Taxpayers likely to foot half the bill for secret meeting

Steve Watson
June 13, 2013

The security operation surrounding the secret Bilderberg meeting in Watford, England, last week cost a whopping £1 million according to police, and British taxpayers are set to foot at least half the bill.

The Watford Observer reports that Hertfordshire Constabulary revealed the figures today, noting that the Bilderberg Group made a “donation” of £500,000 following media scrutiny and complaints from activists and local residents.

Police said that the £1 million figure was an estimate, and that they were still totalling up the actual costs of the exercise to facilitate the elite delegates, including the Prime Minister David Cameron, Chancellor George Osborne and shadow chancellor Ed Balls, as well as catering for the protesters at the Fringe festival event.

Officers from 12 forces had to be drafted in to enforce road closures under anti-terror laws, help erect a huge ring of steel perimeter, and oversee the enforcement of a no-fly zone.

Police are still negotiating with the Home Office over how much they will have to pay toward the costs of the meeting, having applied for an emergency grant solely for the purposes of hosting the Bilderberg Group in Hertfordshire.

The Mayor of Watford issued a statement this week, revealing that she was forced to sign the official secrets act before she could be briefed on any of the events surrounding the Bilderberg meeting, hammering home the importance of the gathering.

During a town hall meeting prior to the beginning of the conference, police told reporters and local residents that they were sure the event would be “cost neutral” for Hertfordshire taxpayers. Now, however, it seems that those assurances were completely inaccurate.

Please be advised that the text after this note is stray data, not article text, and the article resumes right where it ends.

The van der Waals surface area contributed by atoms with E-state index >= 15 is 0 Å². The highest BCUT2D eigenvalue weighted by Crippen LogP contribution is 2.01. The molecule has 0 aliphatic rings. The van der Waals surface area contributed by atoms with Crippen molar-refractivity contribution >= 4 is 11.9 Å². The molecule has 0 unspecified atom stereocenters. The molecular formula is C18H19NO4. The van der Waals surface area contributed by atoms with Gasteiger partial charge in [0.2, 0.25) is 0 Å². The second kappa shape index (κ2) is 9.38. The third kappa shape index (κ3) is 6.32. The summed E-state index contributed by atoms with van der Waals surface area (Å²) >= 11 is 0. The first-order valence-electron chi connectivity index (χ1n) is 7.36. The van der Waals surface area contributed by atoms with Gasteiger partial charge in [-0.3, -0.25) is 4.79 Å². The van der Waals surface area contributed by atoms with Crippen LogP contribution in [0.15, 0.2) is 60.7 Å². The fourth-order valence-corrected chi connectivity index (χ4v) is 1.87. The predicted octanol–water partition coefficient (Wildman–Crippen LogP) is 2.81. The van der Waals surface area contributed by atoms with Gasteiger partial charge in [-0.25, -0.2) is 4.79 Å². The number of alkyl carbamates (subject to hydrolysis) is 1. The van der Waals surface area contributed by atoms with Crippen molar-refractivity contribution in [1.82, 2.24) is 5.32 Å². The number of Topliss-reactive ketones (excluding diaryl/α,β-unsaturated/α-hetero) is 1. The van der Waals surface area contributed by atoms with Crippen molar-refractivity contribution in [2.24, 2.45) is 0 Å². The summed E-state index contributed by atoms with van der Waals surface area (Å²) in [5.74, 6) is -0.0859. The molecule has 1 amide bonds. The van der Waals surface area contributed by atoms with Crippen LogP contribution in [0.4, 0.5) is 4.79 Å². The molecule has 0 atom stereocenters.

Before the confab started, police had also underestimated the amount of protesters that would attend, believing that only around 100 would show up.

When 2000 people had entered the designated protest area inside the grounds of The Grove Hotel on Saturday, police instigated a “one in, one out” policy and began turning away hundreds more people.

Furthermore, local residents were forced to endure protesters parking on and occupying their roads, as thousands descended on the area. When all was said and done, parking spaces were virtually non-existant, and police actively dissuaded protesters from leaving their vehicles anywhere near the scene.

Despite the huge turnout, only two arrests were made during the protests, with all events proceeding peacefully.


Steve Watson is the London based writer and editor for Alex Jones’, and He has a Masters Degree in International Relations from the School of Politics at The University of Nottingham, and a Bachelor Of Arts Degree in Literature and Creative Writing from Nottingham Trent University.

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